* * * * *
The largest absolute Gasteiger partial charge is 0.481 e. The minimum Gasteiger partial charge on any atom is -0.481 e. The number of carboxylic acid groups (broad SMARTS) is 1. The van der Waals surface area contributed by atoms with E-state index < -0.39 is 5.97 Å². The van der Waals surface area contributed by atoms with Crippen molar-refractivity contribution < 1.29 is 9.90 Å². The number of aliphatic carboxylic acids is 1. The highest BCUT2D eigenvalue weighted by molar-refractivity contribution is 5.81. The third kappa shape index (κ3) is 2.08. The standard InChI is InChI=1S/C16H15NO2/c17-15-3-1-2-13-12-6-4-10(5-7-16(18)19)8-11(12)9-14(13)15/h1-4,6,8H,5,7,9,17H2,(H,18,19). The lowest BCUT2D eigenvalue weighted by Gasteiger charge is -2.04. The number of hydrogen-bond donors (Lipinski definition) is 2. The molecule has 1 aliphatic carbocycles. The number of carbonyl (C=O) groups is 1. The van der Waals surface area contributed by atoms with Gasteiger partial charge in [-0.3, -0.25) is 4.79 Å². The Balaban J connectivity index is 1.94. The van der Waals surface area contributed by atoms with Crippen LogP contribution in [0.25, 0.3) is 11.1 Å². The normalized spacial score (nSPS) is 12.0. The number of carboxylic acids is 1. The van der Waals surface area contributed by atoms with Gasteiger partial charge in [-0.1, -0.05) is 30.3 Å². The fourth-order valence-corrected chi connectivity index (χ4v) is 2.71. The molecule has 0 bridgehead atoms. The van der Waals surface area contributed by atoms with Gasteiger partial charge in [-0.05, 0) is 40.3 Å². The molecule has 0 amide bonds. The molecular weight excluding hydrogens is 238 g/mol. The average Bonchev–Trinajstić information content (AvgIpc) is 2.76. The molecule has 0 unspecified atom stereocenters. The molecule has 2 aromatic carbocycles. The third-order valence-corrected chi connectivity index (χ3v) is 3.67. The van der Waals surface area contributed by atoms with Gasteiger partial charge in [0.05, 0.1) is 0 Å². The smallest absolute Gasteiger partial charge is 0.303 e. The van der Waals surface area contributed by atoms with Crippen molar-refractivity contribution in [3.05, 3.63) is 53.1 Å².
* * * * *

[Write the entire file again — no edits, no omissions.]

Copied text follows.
The largest absolute Gasteiger partial charge is 0.481 e. The minimum Gasteiger partial charge on any atom is -0.481 e. The number of carboxylic acid groups (broad SMARTS) is 1. The van der Waals surface area contributed by atoms with E-state index < -0.39 is 5.97 Å². The van der Waals surface area contributed by atoms with Crippen molar-refractivity contribution < 1.29 is 9.90 Å². The number of aliphatic carboxylic acids is 1. The highest BCUT2D eigenvalue weighted by molar-refractivity contribution is 5.81. The third kappa shape index (κ3) is 2.08. The standard InChI is InChI=1S/C16H15NO2/c17-15-3-1-2-13-12-6-4-10(5-7-16(18)19)8-11(12)9-14(13)15/h1-4,6,8H,5,7,9,17H2,(H,18,19). The lowest BCUT2D eigenvalue weighted by Gasteiger charge is -2.04. The number of hydrogen-bond donors (Lipinski definition) is 2. The molecule has 1 aliphatic carbocycles. The number of carbonyl (C=O) groups is 1. The van der Waals surface area contributed by atoms with Gasteiger partial charge in [-0.3, -0.25) is 4.79 Å². The Balaban J connectivity index is 1.94. The van der Waals surface area contributed by atoms with Crippen LogP contribution in [0.25, 0.3) is 11.1 Å². The normalized spacial score (nSPS) is 12.0. The number of carboxylic acids is 1. The van der Waals surface area contributed by atoms with Gasteiger partial charge in [-0.1, -0.05) is 30.3 Å². The fourth-order valence-corrected chi connectivity index (χ4v) is 2.71. The molecule has 0 bridgehead atoms. The van der Waals surface area contributed by atoms with Gasteiger partial charge in [-0.05, 0) is 40.3 Å². The molecule has 0 amide bonds. The molecular weight excluding hydrogens is 238 g/mol. The average Bonchev–Trinajstić information content (AvgIpc) is 2.76. The molecule has 0 unspecified atom stereocenters. The molecule has 2 aromatic carbocycles. The third-order valence-corrected chi connectivity index (χ3v) is 3.67. The van der Waals surface area contributed by atoms with Gasteiger partial charge in [0.05, 0.1) is 0 Å². The smallest absolute Gasteiger partial charge is 0.303 e. The van der Waals surface area contributed by atoms with Crippen molar-refractivity contribution in [3.05, 3.63) is 53.1 Å².